Sarrail Falls – a waterfall in the woods

Sarrail Falls in Kananaskis - © Christopher Martin-0634

The Sarrail Falls that spill across several terraces before emptying into the Upper Kananaskis Lake is a beautiful stretch of water surrounded by heavy forest in the steep hillside of Mount Sarrail’s lower slopes.  The path to this waterfall starts at the lake’s eastern parking lot and is set just above the shoreline.  It is a comfortable trail that is about 1-1.15 km to this feature but carries on around the entire lake.  I had planned to complete the loop but spent almost two hours watching, photographing, enjoying and studying the waterfall instead.

Sarrail Falls in Kananaskis - © Christopher Martin-0727

The 2013 flood hit this creek heavily destroying the bridge as well as sending tree trunks and boulders cascading down.  These are still found perched, lodged or lying nearby all along the water’s path.  I found a beauty in these that added to the overall scene and suggested to me the cycles of birth, growth and death as well as of constant change.  Along with the varying crescendos of the water’s orchestra, I found myself enjoying some deep thoughts and the time to chew on them – a luxurious gift to allow oneself!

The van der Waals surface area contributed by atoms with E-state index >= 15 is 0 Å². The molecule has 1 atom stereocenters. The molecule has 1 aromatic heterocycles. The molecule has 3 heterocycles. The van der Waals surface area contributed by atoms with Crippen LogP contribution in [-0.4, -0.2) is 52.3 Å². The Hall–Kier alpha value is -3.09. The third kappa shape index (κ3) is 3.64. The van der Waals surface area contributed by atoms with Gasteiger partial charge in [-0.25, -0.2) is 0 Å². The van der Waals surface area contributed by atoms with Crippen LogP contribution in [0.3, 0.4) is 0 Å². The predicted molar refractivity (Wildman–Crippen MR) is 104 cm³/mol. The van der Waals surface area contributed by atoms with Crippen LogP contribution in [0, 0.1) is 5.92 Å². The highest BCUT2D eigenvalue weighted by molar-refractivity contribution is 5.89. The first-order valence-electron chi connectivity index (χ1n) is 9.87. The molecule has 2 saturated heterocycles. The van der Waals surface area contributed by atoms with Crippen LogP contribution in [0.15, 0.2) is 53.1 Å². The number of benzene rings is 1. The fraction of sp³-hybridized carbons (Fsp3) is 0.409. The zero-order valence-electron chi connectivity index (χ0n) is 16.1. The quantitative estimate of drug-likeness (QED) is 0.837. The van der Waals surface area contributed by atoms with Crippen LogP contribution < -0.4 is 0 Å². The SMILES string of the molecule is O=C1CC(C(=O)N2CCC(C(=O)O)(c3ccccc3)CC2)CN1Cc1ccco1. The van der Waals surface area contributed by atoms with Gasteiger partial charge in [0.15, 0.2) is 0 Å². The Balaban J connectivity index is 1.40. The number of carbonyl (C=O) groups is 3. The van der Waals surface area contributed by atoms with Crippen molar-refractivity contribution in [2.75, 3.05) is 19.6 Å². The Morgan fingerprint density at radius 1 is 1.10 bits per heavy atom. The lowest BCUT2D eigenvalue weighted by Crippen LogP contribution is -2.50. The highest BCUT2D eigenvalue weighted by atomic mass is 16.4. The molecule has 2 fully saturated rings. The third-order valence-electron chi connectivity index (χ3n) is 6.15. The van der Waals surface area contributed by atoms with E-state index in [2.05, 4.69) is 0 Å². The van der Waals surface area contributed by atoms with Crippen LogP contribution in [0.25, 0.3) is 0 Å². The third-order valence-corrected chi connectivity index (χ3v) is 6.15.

Sarrail Falls in Kananaskis - © Christopher Martin-0665

At the end, with the morning moving quickly towards noon, I chose the short walk back and the lunch I had waiting for me.

An autumn morning reflected in Upper Kananaskis Lake

Upper Kananaskis Lake - © Christopher Martin-0586

I started a great day in Kananaskis earlier this weekend walking along the shoreline of the Upper Kananaskis Lake in the Peter Lougheed Provincial Park.  At sunrise I was photographing a pair of moose, a mother and her calf, in a meadow and I ended up spending most of the morning at the Sarrail Falls.  However, when I parked near the boat launch at the lake, the soft light, subtle autumn accents, calm water and brilliant reflection of the mountains in the water mesmerized me for several minutes.  I had the lake to myself for a little while and enjoyed the beauty immensely.